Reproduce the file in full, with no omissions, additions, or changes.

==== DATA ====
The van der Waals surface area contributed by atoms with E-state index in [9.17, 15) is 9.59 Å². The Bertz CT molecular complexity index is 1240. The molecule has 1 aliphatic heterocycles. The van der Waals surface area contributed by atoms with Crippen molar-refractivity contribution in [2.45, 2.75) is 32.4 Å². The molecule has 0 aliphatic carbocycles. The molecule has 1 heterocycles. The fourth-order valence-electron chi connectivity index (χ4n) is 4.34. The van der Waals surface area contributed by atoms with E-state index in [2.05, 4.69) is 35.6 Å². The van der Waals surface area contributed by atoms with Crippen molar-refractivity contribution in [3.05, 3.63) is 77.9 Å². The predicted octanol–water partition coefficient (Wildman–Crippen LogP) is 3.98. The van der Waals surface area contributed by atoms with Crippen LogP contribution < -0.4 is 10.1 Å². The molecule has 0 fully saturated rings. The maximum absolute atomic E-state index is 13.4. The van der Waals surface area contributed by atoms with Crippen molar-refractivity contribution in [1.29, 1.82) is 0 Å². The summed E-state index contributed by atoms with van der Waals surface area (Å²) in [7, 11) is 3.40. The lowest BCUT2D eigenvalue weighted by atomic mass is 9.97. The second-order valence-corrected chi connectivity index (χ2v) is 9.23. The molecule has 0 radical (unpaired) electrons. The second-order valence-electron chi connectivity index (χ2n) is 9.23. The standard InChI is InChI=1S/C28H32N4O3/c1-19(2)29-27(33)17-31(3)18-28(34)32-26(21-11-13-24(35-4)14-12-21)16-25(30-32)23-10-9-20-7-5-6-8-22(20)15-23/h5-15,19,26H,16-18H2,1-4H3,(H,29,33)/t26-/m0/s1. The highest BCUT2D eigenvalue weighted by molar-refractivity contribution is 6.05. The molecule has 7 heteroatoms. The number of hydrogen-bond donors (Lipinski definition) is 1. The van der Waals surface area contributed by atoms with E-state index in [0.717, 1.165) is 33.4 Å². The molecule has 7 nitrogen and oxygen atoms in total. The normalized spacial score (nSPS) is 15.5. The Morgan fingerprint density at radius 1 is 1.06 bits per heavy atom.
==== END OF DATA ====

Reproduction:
The van der Waals surface area contributed by atoms with E-state index in [9.17, 15) is 9.59 Å². The Bertz CT molecular complexity index is 1240. The molecule has 1 aliphatic heterocycles. The van der Waals surface area contributed by atoms with Crippen molar-refractivity contribution in [2.45, 2.75) is 32.4 Å². The molecule has 0 aliphatic carbocycles. The molecule has 1 heterocycles. The fourth-order valence-electron chi connectivity index (χ4n) is 4.34. The van der Waals surface area contributed by atoms with E-state index in [2.05, 4.69) is 35.6 Å². The van der Waals surface area contributed by atoms with Crippen molar-refractivity contribution in [3.05, 3.63) is 77.9 Å². The predicted octanol–water partition coefficient (Wildman–Crippen LogP) is 3.98. The van der Waals surface area contributed by atoms with Crippen LogP contribution < -0.4 is 10.1 Å². The molecule has 0 fully saturated rings. The maximum absolute atomic E-state index is 13.4. The van der Waals surface area contributed by atoms with Crippen molar-refractivity contribution in [1.29, 1.82) is 0 Å². The summed E-state index contributed by atoms with van der Waals surface area (Å²) in [7, 11) is 3.40. The lowest BCUT2D eigenvalue weighted by atomic mass is 9.97. The second-order valence-corrected chi connectivity index (χ2v) is 9.23. The molecule has 0 radical (unpaired) electrons. The second-order valence-electron chi connectivity index (χ2n) is 9.23. The standard InChI is InChI=1S/C28H32N4O3/c1-19(2)29-27(33)17-31(3)18-28(34)32-26(21-11-13-24(35-4)14-12-21)16-25(30-32)23-10-9-20-7-5-6-8-22(20)15-23/h5-15,19,26H,16-18H2,1-4H3,(H,29,33)/t26-/m0/s1. The highest BCUT2D eigenvalue weighted by molar-refractivity contribution is 6.05. The molecule has 7 heteroatoms. The number of hydrogen-bond donors (Lipinski definition) is 1. The van der Waals surface area contributed by atoms with E-state index in [0.717, 1.165) is 33.4 Å². The molecule has 7 nitrogen and oxygen atoms in total. The normalized spacial score (nSPS) is 15.5. The Morgan fingerprint density at radius 1 is 1.06 bits per heavy atom.